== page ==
Now I know you know nothing about crypto. Schneier is a lightweight. When he wrote Applied Cryptography, he knew absolutely nothing. It's cobbled together from bits and pieces he got from real cryptographers at conferences. Almost all the code in the book was given to him by other people. By all means, compare yourself to your Mr. Schneier. Lightweight.


    Coward. (none / 0) (#43)
    by The Mad Scientist on Mon Aug 19th, 2002 at 02:21:53 AM PST
    It's so easy to lob unbacked claims as an AR. (Seems RobotSlavosis is contagious.)

    Until you will bring something better to the discussion than mere claims, I have to consider you irrelevant. (And, worse, uninteresting.)


    Who's the coward here? (none / 0) (#46)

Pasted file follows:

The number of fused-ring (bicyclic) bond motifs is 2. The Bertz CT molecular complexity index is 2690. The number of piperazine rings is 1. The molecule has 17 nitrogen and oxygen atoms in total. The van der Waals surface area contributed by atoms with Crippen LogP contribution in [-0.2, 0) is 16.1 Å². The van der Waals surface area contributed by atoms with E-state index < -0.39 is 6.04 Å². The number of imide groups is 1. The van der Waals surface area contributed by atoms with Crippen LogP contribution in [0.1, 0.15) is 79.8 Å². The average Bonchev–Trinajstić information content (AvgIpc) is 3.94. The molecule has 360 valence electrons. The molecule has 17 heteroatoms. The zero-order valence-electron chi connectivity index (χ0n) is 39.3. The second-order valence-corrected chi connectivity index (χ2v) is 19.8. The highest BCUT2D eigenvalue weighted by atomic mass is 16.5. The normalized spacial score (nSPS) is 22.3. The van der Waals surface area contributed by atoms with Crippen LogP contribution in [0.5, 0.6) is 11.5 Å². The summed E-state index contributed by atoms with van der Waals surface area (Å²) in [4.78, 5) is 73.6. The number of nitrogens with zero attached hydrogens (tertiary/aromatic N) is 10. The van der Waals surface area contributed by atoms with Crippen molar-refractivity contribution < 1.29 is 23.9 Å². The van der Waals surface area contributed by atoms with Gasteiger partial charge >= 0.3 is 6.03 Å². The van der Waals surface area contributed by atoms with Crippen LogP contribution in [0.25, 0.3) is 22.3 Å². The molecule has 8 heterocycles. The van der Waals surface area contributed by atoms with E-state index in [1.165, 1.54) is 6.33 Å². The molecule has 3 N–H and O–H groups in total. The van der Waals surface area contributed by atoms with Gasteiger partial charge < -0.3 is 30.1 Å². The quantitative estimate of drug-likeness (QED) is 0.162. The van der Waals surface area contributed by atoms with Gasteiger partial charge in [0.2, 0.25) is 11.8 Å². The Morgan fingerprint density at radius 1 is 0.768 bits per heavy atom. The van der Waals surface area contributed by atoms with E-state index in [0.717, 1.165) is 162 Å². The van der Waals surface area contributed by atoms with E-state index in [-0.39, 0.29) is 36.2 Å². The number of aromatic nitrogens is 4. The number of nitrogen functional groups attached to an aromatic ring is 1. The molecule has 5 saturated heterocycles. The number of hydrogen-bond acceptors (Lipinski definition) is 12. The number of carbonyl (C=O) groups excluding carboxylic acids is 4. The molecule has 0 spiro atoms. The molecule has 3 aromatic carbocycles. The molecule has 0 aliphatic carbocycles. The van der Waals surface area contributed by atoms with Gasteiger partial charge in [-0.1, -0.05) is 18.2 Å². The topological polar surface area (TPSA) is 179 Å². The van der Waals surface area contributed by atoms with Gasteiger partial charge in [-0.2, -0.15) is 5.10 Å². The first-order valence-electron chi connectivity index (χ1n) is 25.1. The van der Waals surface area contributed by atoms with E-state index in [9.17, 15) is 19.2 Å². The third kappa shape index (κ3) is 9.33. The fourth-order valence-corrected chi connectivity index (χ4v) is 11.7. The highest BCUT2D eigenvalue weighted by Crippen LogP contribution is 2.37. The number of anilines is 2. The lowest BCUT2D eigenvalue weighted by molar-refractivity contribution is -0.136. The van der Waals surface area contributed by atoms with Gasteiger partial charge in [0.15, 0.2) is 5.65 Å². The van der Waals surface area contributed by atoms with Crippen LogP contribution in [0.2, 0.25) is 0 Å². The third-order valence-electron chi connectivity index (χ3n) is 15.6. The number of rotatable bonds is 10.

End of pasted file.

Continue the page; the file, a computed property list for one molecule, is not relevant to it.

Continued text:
by Anonymous Reader on Mon Aug 19th, 2002 at 12:41:35 PM PST
    Go on. What's *your* name, then?


     
    So, (none / 0) (#44)
    by Anonymous Reader on Mon Aug 19th, 2002 at 05:09:53 AM PST
    which two block ciphers are the ones that you wrote, RobotSlave?

    Did you submit either of them for AES inclusion?

    Do you need a job? My fan is broken, and I need something to blow lots of air around my room.
    adequacy.org -- because it isn't


     
    What? Who? (none / 0) (#45)
    by RobotSlave on Mon Aug 19th, 2002 at 12:37:39 PM PST
    Dear Mr. Isnt:

    Your paranoia has gotten the better of you. I didn't have anything to do with this.

    I must say, though, that your puppy-like devotion to Mr. Scientist is very cute. I like to think of Adequacy as a place for love, and nothing says "love" like a big, sloppy crush.


    © 2002, RobotSlave. You may not reproduce this material, in whole or in part, without written permission of the owner.

    Darling RobotSlave, (none / 0) (#47)
    by because it isnt on Mon Aug 19th, 2002 at 03:39:04 PM PST